Don’t ask him
University of Sydney staff are wearing “ask me” buttons to help new students with directions and advice. I suspect VC Michael Spence will not have one on this morning lest people ask him a question – how much will Sydney increase fees under deregulation.
Free kick for Chris
Chris Pyne got the standard Coalition question in the House of Representatives yesterday asking him to detail the many benefits from higher education deregulation. It was a bravura performance given the poll from the National Tertiary Education Union showing the policy is poison and could cost Chris his seat. But strangely Labor did not pick up on the poll. Certainly Labor is opposing the policy in the Senate (below). For a start, it is where shadow, but far from silent, minister Kim Carr sits and also where all but one of the Greens are. Labor cannot concede the education vote to its ally. In a fighting speech last week his colleague Senator Lundy also made it clear that Labor would oppose the Pyne package. But in the Reps Labor lets it go. Shadow higher education minister Amanda Rishworth has not said a word I have heard about universities in the Reps since her appointment. As far as I call tell she has not said anything about deregulation anywhere since last Wednesday, when she quoted a speech by University of Adelaide VC Warren Bebbington, who, supports, most of the Pyne package. It’s as if Labor does not see university deregulation as a big issue with the voters, whatever the NTEU’s poll predicts.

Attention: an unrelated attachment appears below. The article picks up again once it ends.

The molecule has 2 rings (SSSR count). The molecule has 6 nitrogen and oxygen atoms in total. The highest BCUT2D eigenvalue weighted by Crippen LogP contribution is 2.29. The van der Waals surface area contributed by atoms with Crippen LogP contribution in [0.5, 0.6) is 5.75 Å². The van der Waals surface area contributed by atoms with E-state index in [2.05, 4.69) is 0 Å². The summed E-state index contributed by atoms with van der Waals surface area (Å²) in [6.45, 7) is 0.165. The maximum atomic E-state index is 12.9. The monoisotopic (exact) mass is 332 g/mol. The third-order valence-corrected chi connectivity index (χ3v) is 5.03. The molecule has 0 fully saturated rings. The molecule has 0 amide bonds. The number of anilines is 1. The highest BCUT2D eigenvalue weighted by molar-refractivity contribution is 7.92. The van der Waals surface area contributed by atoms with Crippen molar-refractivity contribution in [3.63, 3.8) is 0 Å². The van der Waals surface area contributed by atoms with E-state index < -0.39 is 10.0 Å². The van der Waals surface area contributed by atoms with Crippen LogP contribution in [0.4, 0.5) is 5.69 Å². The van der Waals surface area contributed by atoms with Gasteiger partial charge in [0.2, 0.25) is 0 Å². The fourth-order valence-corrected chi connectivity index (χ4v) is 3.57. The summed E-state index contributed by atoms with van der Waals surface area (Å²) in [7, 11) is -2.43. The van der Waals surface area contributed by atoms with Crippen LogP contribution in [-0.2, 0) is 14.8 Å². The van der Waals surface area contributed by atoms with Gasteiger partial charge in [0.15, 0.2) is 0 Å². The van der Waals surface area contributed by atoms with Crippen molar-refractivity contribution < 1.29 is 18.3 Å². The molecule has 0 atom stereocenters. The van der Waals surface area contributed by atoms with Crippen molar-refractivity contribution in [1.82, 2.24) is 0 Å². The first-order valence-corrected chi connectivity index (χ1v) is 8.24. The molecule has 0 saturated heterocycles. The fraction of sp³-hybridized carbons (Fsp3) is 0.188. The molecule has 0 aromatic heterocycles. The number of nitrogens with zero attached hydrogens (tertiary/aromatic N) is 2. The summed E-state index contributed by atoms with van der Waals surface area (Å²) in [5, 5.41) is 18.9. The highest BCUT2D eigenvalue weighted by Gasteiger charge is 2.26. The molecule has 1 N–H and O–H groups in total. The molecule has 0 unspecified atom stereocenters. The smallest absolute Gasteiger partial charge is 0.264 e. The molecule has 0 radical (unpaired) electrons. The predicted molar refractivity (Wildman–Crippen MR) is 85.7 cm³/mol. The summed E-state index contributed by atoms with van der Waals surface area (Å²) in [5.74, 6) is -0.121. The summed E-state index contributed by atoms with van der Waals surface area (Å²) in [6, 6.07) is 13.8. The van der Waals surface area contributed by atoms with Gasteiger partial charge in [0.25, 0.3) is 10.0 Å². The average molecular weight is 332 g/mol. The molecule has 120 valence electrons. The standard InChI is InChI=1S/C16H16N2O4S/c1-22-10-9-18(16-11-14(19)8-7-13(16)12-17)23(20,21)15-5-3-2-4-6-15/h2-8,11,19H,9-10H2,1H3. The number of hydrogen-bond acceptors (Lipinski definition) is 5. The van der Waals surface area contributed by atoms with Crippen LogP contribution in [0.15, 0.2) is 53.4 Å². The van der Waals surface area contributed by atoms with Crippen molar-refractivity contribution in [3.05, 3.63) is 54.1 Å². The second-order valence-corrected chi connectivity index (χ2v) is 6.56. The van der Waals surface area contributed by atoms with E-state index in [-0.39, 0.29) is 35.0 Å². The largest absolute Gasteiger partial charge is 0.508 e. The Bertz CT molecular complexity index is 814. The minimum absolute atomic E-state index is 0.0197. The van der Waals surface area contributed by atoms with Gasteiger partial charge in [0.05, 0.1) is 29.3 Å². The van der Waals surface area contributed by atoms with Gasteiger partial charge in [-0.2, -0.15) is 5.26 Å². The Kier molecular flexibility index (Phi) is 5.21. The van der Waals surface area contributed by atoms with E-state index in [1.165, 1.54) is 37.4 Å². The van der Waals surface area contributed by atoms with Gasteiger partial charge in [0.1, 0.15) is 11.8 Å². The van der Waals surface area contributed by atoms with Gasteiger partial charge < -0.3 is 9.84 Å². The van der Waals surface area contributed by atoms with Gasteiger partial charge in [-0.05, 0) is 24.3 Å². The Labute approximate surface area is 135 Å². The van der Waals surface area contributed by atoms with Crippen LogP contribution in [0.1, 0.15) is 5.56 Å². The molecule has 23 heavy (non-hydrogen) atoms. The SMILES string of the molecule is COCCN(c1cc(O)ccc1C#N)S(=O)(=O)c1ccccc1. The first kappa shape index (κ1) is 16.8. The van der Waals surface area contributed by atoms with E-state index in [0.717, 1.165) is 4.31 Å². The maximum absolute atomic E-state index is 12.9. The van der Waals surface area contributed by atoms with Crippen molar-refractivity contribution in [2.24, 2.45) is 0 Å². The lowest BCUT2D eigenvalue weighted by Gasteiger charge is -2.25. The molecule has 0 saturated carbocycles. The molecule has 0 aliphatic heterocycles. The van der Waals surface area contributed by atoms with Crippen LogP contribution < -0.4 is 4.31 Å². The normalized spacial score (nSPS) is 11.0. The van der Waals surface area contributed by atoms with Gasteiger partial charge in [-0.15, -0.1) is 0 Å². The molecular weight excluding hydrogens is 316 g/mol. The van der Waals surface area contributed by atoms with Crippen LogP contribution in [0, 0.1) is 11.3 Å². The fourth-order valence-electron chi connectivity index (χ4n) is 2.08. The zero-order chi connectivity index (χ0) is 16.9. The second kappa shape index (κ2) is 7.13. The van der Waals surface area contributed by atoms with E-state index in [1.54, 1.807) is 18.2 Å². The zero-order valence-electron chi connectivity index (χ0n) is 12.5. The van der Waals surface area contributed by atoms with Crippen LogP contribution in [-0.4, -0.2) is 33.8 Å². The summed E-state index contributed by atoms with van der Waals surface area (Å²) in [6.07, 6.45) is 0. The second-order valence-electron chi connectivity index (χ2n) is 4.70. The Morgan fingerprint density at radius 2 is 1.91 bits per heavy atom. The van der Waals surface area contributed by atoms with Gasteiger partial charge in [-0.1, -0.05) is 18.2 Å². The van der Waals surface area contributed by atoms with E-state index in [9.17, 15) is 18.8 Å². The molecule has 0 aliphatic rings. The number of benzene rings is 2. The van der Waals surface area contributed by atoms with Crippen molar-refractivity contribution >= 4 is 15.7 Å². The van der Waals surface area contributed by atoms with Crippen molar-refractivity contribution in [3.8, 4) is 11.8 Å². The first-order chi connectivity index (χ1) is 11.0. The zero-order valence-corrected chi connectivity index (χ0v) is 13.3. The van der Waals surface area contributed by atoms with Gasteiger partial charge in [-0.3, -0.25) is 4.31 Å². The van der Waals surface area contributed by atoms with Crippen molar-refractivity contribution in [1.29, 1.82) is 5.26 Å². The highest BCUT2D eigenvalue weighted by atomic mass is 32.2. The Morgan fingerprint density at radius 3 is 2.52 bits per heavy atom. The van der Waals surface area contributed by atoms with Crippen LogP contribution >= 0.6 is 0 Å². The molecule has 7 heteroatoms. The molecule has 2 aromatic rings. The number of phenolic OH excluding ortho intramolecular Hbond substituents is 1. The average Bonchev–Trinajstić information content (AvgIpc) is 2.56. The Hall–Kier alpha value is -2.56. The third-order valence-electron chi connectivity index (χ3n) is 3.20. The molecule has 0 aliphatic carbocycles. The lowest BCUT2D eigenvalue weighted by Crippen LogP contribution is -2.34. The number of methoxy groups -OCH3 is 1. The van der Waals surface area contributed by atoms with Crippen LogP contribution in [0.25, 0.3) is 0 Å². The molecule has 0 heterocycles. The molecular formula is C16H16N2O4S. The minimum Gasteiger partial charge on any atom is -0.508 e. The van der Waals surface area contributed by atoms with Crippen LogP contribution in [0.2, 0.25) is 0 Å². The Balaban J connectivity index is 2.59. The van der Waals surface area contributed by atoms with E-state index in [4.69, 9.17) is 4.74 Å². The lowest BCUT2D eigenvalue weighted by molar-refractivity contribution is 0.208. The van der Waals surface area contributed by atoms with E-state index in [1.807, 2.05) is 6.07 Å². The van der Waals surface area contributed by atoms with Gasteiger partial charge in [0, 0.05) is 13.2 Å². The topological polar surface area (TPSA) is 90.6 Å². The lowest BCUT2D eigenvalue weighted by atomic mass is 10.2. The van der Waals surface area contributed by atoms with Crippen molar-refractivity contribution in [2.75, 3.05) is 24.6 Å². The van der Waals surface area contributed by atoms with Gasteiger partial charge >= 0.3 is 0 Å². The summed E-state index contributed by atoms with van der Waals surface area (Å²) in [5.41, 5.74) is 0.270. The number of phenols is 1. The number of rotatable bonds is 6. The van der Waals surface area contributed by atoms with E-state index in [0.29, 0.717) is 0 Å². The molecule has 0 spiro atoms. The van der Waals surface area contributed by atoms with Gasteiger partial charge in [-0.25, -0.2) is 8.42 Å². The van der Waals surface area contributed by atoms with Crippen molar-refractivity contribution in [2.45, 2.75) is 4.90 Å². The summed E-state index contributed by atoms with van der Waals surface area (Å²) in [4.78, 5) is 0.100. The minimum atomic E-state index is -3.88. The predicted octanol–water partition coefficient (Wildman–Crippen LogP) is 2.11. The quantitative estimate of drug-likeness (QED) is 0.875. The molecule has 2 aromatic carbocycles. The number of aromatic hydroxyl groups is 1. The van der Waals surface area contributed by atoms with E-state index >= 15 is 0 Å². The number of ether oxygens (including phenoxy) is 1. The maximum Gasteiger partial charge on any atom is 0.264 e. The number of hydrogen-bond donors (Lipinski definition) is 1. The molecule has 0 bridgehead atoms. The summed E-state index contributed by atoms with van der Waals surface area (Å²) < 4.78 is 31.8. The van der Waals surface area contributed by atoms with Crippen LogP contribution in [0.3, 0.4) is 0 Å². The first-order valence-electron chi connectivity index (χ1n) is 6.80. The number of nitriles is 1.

And one in the guts
Kim Carr had a win in the Senate last night, defeating a government move to cut $435m in higher education funding via legislative instrument. According to Senator Carr the cut was put forward under the Higher Education (Maximum Amounts for Other Grants Determination) 2013 made under section 41-45 1a and 1b under the Higher Education Support Act 2003, for those who really enjoy Senate procedure. The Senate can knock back instruments, not being budget measures. Senator Carr was pleased indeed last night, the government less so – what with Labor presenting itself as an ally of universities despite proposing its own cuts in April 2013. The government can reconfigure the cuts and bring them back but what was interesting last night was that cross-bench senators voted against them.
Spotted yesterday, NTEU President Jeannie Rea meeting with independent MP Cathy McGowan. Was it an exchange of pleasantries or is politics afoot?
Pathway to profit
The University of Western Sydney is briefing staff in faculties on a proposed product, sorry course, the Master of Research. “This will be a dedicated pathway to PhD study that will prepare students for PhD study and research-orientated careers.” I’m glad they made that clear. What’s more “it will deliver in-depth research training and foster specialist disciplinary knowledge as well as an advanced understanding of research methodologies.” So much for the old idea of the honours year. But then again this course will take two years not one and might even make UWS some money, what with an “initial focus on the international market.” Subject to approvals the degree will be on offer from mid 2015.